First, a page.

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Figure 10.9 Charlotte Trottier Desrivières, sister-in-law of Marie-Charlotte Guillimin McGill.

However much the merchants and leading manufacturers wished to cast themselves in the mould of “old money,” they were North Americans as well and they endorsed hard work and determination. As one study puts it, “Profit, loss, extensive growth, efficiency, and a myth of individualism pervaded the Canadian economy and the Canadian political scene….”[4] There were enough examples of self-made men in the ranks of leading capitalists — Alexander Keith (a brewer), John Redpath (construction and sugar), McTavish and McGill (fur traders) — to give substance to the notion of individual accomplishment through hard work. These values became deeply embedded in the Canadian culture, reinforced by Britain’s turn to laissez-faire capitalism, the rise of American capitalism south of the border, and a Protestant clergy whose views were not wholly dissimilar.

The Agrarians and Artisans

Farming was the bedrock of the colonial economies of the Canadas, New Brunswick, and Prince Edward Island. Farming mattered in Nova Scotia as well, but as was the case in Newfoundland, the fisheries continued to exert more power there.

The relationship of farmers to the rest of society was complex. Under the model of the independent farm, a household invested labour and its capital in order to maximize production, making the most of an environment in which winters arrived earlier and left later than in American grain belts. In Upper Canada and in New Brunswick, the farming frontier was organized around townships, which became places of interaction, commerce, stockpiling grain output, and combining to improve infrastructure. The surrounding towns were also where artisans associated with agrarian society located: shoemakers and dressmakers served basic consumer needs, and ironmongers and blacksmiths contributed to the success of farming. In the agricultural monoculture of wheat that existed in Upper Canada (Canada West), competition with other producers was largely meaningless: when everyone grows wheat, everyone hopes for the same rising tide.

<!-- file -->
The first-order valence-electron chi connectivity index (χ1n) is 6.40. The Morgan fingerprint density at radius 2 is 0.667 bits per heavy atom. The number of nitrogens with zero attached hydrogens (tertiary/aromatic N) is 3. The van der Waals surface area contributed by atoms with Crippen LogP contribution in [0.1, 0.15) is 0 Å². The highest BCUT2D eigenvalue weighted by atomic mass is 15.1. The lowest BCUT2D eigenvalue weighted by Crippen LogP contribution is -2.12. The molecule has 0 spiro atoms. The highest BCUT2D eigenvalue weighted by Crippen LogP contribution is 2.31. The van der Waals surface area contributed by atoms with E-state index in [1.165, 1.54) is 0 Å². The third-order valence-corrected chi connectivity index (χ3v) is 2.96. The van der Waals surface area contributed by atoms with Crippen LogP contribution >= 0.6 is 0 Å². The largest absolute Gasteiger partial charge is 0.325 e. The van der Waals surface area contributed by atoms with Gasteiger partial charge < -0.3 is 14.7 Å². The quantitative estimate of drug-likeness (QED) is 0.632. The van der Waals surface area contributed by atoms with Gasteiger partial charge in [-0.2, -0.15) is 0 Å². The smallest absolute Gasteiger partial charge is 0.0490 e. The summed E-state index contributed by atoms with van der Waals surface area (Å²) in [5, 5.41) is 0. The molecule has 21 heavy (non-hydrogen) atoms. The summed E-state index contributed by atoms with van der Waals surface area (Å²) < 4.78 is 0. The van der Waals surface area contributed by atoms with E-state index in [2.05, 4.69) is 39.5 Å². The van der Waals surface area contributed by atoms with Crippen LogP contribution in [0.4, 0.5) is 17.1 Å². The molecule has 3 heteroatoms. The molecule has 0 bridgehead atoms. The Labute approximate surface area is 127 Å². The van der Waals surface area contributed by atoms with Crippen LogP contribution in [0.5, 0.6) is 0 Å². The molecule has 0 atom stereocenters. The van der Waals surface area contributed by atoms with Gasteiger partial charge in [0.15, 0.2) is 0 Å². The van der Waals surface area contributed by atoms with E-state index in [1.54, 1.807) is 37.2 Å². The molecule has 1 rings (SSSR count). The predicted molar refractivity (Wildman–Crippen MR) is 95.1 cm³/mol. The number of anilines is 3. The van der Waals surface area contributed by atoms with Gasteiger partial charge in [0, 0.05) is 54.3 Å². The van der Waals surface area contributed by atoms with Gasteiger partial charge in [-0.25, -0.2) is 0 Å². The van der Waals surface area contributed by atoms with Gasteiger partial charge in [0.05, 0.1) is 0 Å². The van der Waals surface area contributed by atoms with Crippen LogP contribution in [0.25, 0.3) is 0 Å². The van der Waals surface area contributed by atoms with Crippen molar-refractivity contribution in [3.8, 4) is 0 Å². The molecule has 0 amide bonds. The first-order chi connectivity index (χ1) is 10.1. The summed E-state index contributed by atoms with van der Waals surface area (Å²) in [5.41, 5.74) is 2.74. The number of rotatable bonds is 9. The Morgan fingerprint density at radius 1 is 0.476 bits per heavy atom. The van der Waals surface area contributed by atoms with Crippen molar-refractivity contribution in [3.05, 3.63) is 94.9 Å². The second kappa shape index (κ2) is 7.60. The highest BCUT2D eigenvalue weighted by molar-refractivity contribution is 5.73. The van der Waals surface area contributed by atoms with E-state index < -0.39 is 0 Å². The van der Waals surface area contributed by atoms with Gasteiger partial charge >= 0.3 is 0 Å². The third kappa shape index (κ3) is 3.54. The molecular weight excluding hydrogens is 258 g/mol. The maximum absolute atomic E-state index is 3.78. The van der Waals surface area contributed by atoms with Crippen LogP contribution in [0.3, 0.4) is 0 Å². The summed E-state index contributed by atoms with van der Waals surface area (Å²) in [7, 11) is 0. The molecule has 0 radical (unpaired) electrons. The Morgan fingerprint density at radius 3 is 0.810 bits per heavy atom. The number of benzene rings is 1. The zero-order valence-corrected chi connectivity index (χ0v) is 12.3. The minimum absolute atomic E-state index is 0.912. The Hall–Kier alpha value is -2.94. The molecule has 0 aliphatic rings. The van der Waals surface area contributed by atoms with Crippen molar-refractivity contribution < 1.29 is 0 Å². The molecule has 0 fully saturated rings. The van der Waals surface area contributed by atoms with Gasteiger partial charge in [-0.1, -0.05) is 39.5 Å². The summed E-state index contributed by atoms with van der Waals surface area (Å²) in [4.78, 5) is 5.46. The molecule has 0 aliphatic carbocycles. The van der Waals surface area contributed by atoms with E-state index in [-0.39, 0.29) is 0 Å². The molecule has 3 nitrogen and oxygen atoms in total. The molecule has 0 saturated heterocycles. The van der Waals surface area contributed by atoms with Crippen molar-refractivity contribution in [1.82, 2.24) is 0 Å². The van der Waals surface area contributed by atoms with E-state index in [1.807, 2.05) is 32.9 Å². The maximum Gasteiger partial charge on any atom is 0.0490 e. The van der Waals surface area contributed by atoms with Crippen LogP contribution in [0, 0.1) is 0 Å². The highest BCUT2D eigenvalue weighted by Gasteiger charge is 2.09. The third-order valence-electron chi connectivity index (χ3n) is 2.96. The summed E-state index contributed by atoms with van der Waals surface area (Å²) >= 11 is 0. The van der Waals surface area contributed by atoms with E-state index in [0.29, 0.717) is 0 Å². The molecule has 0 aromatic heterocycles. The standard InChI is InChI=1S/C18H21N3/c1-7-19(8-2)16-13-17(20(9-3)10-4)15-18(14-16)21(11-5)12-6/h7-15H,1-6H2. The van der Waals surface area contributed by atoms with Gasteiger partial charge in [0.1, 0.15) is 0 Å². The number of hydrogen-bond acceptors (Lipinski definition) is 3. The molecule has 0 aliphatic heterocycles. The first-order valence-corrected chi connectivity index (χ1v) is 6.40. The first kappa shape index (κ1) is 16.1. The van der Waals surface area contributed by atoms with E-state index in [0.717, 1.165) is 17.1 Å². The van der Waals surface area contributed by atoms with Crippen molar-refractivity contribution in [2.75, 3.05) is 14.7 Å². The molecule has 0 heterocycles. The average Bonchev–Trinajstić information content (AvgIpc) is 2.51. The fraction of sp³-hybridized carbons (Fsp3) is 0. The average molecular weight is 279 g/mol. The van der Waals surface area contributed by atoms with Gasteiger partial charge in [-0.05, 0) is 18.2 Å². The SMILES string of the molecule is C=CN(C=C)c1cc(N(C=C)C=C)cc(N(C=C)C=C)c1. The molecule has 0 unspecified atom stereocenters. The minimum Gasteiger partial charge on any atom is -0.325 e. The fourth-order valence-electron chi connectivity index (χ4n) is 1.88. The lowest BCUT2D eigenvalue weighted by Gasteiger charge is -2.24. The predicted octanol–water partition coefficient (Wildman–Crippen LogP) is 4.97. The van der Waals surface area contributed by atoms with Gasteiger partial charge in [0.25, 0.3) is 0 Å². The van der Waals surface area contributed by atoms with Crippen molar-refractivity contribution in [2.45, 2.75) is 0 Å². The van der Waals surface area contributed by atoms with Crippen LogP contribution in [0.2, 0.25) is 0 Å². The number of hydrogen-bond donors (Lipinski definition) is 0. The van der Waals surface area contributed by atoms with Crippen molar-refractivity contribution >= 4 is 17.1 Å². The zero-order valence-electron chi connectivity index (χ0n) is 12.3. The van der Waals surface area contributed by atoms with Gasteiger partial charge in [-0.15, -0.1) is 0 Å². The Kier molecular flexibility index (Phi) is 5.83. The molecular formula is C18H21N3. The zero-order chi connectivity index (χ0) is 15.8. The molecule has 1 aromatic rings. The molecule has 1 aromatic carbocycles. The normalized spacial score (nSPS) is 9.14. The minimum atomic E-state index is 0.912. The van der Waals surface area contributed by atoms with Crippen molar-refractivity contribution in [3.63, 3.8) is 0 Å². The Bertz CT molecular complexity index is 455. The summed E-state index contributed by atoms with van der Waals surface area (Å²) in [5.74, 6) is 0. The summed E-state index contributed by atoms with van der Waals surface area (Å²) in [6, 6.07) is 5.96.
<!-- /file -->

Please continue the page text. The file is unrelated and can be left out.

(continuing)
For artisans, being a member of a craft signified a degree of structured and regulated training. Stonemasons, for example, were part of a tradition of builders arising out of the Middle Ages who trained as child apprentices, became journeymen, and eventually achieved the status of master craftsmen. They might belong to a guild or an association that limited the number of craftsmen in the market at any time, thereby assuring a reasonably good income. They were mostly independent workers, hiring themselves out on contracts, not as wage labourers. They often had their own shops although some were itinerant.

Shoemakers are among the best studied artisans of the time. They had a strong collective identity, celebrated annually on October 25 during marches for St. Crispin, the shoemakers’ patron saint. As early as 1830 the shoemakers of York (Toronto) organized and went on strike for higher prices, which were locally regulated. According to one study by Greg Kealey, there were 68 shoemakers in the city in 1833 and 49 shoe shops (which may have combined retail with the manufacturing processes) in 1846; by 1851 there were two “shoe factories.” Montreal shoemakers, however, dominated the trade for many decades and were the first to see their work broken into components: women assembled the leather from home, and men added the soles in small shops. Eventually the process was brought under one roof where the newly invented sewing machine was introduced.[5]  Again, this part was women’s work: less skilled, lower paid, and more aggressively supervised.